I’m not even sure where to begin with Tony’s RD bike. Almost everything on this bike is custom-made bar a handful of parts. As bad as this may sound, it really took some convincing for me to build this bike. I think Tony first approached me about a year before I accepted a deposit. The main reason was that I just thought the RD System was crazy and complicated and, just like many who have seen this bike, I couldn’t get my head around how it worked or why you would even want it…

As it happens, it’s actually incredibly simple and just looks bonkers. As simple as the mechanism and concept actually is, we really went to town with making it run as smoothly as possible. Tony and I had a Chat with Mark Bentley, the talented man who is responsible for machining my dropouts. After finding that using an off-the-shelf jockey wheel made the most awful of grinding noises, we decided we would design and machine a custom jockey wheel from brass with a spherical bearing. This ran smoothly when misaligned and allowed the jockey wheel freedom to jump around a little bit.

Next up is the custom handlebar/stem/brake lever/light mount/bell mount one piece combo. Tony had been getting all these amazing parts custom-made by the likes of Curtis Odom, Jen Green, Busyman Bicycles, OSOB, and White Industries freewheels. They were modified and had custom bar ends and even dust caps. All this on one bike would have made me feel pretty lame if I had only built the frame and forks, so I told him he was getting some special handlebars - I don’t even think Tony had any idea what I meant by this. I think these bars are one of the most fun things I have ever made. Every last part on them was made either by myself from steel tubing and plate, or by Mark from steel and brass round bar. I finally brazed everything together into the ultimate cockpit combo.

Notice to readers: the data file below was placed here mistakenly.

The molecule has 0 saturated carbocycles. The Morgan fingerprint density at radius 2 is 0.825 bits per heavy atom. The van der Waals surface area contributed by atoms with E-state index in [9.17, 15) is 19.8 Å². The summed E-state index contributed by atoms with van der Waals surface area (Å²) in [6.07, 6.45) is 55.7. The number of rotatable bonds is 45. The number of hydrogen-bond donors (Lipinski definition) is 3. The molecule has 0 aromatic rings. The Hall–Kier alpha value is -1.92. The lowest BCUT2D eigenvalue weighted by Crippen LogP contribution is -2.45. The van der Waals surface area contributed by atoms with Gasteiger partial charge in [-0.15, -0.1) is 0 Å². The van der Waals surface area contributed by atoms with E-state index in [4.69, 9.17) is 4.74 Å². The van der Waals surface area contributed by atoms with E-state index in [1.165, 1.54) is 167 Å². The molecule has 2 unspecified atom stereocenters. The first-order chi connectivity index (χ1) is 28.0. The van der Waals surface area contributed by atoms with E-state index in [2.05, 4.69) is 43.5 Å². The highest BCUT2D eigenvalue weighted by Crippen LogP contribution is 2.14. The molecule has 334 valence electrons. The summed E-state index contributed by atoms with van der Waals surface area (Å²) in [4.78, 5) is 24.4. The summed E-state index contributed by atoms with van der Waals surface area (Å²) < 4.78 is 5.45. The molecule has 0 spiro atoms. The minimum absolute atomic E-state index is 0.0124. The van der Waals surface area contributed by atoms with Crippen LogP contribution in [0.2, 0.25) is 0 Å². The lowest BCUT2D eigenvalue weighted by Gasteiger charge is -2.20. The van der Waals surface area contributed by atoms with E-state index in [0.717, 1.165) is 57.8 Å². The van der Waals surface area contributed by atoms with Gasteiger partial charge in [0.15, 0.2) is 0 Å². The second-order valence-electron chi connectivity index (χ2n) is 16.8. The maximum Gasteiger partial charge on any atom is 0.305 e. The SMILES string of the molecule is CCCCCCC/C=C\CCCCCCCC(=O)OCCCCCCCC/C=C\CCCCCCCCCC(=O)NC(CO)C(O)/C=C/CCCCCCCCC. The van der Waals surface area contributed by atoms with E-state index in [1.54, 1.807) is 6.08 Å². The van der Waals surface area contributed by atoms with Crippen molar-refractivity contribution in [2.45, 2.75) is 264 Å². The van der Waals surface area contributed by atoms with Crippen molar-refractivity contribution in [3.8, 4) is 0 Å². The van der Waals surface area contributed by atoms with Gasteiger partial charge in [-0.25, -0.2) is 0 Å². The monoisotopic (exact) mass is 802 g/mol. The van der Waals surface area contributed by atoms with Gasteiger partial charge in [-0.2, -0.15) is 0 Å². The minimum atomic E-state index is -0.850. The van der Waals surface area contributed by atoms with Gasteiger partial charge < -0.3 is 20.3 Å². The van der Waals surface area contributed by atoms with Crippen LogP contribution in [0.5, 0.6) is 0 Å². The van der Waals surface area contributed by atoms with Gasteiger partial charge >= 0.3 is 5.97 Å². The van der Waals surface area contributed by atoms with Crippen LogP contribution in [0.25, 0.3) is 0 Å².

The jockey wheel bracket was machined from stainless steel and TIG-welded onto the stainless steel chain stay before being ground into an ultra-smooth fillet and painstakingly rubbed back to a super smooth finish to match the rest of the beautifully brushed stainless-steel.

The stainless-steel lugs were, as you would expect on this bike, hand-carved into my signature swallow shaped lugs. Hours and hours of cutting, rough shaping, final filing, drilling, and rubbing back to that ever-beautiful finish is one thing I pride myself on. Whether it’s polished, brushed, blasted or painted, it has to be perfect.

It’s almost impossible for me to do this bike justice on a page of a website, so please enjoy the gallery and have a good look at the astronomical amount of detail in this bike as an overall build. So much kudos to everyone involved with this project.